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Vulcan Wolverhampton Eng. Badged Classic Roadster

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Vulcan Wolverhampton Eng. Badged Classic Roadster

Old 04-11-24, 09:55 PM
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Vulcan Wolverhampton Eng. Badged Classic Roadster

I have totally struck out in searching Vulcan, or Vulcan Mfg. Co. for this bike. I am guessing it is a 28" roadster, 3 speed? Thanks for taking a peek.
'"



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Old 04-12-24, 05:42 AM
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Is that a 3 speed hub?
which ever, clean it off and see if it has any writing or stampings. 26" tires?
I'll go to the VCC library later today and look up Vulcan.

By many of the frame attributes it looks like a Philips frame from the 40s.

Wolverhampton is just NW of Birmingham which was the bike and parts manufacturing mecca for decades. There was a large frame tube company in Wolverhampton.
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Old 04-12-24, 08:16 AM
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Thank you, Mac.
That's a rather fun and exciting beginning. I just closed the CL deal, and will be able to look closer when I pick it up Sunday. Will get back to you. Steve
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Old 04-12-24, 08:23 AM
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Isn't the wolverhampton an endangered mink-like creature that lives in the Ardenne woods of northern France and Belgium? Never fully recovered after the massive habitat loss of WW1? Careful what you do with this critter. All sorts of environmentalists could be at your back.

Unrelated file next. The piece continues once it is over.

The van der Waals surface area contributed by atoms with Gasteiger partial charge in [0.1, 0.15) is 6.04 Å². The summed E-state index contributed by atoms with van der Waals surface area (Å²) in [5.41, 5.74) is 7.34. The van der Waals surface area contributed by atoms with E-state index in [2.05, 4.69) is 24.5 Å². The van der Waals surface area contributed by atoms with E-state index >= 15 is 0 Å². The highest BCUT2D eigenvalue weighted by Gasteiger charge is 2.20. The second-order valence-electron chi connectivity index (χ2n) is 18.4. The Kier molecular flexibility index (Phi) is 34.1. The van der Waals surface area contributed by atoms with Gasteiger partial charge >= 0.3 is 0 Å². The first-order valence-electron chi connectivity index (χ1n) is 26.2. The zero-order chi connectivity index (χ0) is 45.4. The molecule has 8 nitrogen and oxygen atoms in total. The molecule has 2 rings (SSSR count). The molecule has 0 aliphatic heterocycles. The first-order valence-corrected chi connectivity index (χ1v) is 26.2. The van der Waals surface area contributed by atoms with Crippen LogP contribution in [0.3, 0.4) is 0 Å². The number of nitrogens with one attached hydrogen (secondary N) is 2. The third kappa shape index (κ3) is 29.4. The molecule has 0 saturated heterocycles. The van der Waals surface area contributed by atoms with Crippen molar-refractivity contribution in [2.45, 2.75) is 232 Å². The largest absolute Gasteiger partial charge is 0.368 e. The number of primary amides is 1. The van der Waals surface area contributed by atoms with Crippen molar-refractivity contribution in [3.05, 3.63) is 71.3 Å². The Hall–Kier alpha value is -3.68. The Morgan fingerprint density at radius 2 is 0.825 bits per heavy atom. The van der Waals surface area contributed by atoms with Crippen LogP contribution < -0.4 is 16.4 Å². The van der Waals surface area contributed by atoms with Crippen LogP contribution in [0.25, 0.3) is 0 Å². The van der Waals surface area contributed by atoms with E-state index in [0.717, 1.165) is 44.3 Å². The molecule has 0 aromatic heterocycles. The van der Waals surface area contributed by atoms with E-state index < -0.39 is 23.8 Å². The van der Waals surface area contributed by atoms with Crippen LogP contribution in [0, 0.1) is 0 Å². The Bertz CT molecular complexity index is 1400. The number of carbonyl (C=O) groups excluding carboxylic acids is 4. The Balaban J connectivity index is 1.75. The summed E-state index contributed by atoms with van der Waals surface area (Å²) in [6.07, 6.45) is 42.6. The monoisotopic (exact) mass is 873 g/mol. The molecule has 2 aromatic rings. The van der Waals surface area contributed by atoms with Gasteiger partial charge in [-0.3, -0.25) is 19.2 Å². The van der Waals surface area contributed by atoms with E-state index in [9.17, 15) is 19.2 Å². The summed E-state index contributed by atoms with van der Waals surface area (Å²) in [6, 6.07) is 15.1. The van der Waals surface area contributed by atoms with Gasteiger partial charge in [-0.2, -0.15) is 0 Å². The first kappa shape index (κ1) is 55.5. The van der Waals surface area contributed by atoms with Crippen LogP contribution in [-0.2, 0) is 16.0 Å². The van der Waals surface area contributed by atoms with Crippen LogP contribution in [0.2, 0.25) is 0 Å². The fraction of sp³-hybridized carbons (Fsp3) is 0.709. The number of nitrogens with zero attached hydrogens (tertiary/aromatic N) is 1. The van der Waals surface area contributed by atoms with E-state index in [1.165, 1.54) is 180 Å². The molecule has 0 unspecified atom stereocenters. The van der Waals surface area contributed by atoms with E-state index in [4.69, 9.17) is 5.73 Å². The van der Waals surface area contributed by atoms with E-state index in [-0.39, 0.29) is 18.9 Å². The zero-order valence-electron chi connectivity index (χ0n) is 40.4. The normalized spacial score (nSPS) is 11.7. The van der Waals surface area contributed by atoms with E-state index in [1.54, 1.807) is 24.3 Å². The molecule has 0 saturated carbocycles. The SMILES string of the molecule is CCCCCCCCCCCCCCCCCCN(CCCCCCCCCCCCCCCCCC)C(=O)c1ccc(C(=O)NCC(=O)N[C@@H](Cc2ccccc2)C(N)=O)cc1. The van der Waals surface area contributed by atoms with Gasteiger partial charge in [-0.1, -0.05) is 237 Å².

Ben - with ties to the US state that celebrates its first cousin, the wolverine that is now extinct (or virtually extinct) there and starting to make a presence in his current state.
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Old 04-12-24, 09:18 AM
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Thanks for the guidance, Ben. I imagine that Michigan drinking water conditions have had an impact on their Wolverhamptons similar to what DDT had on our bald eagles. You can also see the impact on human populations by studying recent Michigan voting patterns. “On to Oregon!” a land that reveres angry rodents, quirky politicians and antique bicycles.
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Old 04-12-24, 10:52 AM
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Looks Like Vulcan was a builder.
In the early English days, there were makers and builders. Makers made bikes from scratch and builders bought parts and assembled their bikes. Bike makers and parts makers both supplied bare frames to builders. The biggest frame suppliers were Hercules, Philips and Armstrong.
Yours looks like a Hercules frame from the late 30s, early 40s but could have gone all the way through the 40s. The rear facing dropouts and rear fork are tell-tales.
When you get it, the rear hub marking will tell more. Hopefully a date.
👍

Last edited by macstuff; 04-12-24 at 10:55 AM.
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Old 04-14-24, 06:31 PM
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They made and assembled a lot of different stuff for sale. The company goes way back.
Here is the company bio:

https://www.gracesguide.co.uk/Vulcan...QcpyagCRtXBL2j
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Old 04-18-24, 09:19 AM
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Thanks again, Mac.
Here's some more stuff.
  • A serial# just below the head badge: A _ 4922
  • ENGLAND in a 1/3 circle stamped on bottom bracket. Possibly another serial there but unlikely and I don't want to disturb the rough, but original paint.
  • Dunlop rims: chromed 26 x 1-3/8 E.A. 3 w.o.
  • Sturmey Archer FW 4 speed rear hub
  • Chain ring is a six-spoke sprocket w/56T. Much like this one, but it appears to have no alignment hole, as I am used to seeing on one piece cranks.
    • WILLIAMS COTTERED SINGLE CHAINSETS 3 1/2in (89mm) BCD chainrings
    • Cottered crank with two different crank arms, one stamped "NORMAN" Made in England, which is more likely the original
  • Large 'Vulcan' decal on down tube.
  • Very nice, fine gold pinstriping, much worn away.
  • Nutted seat stays.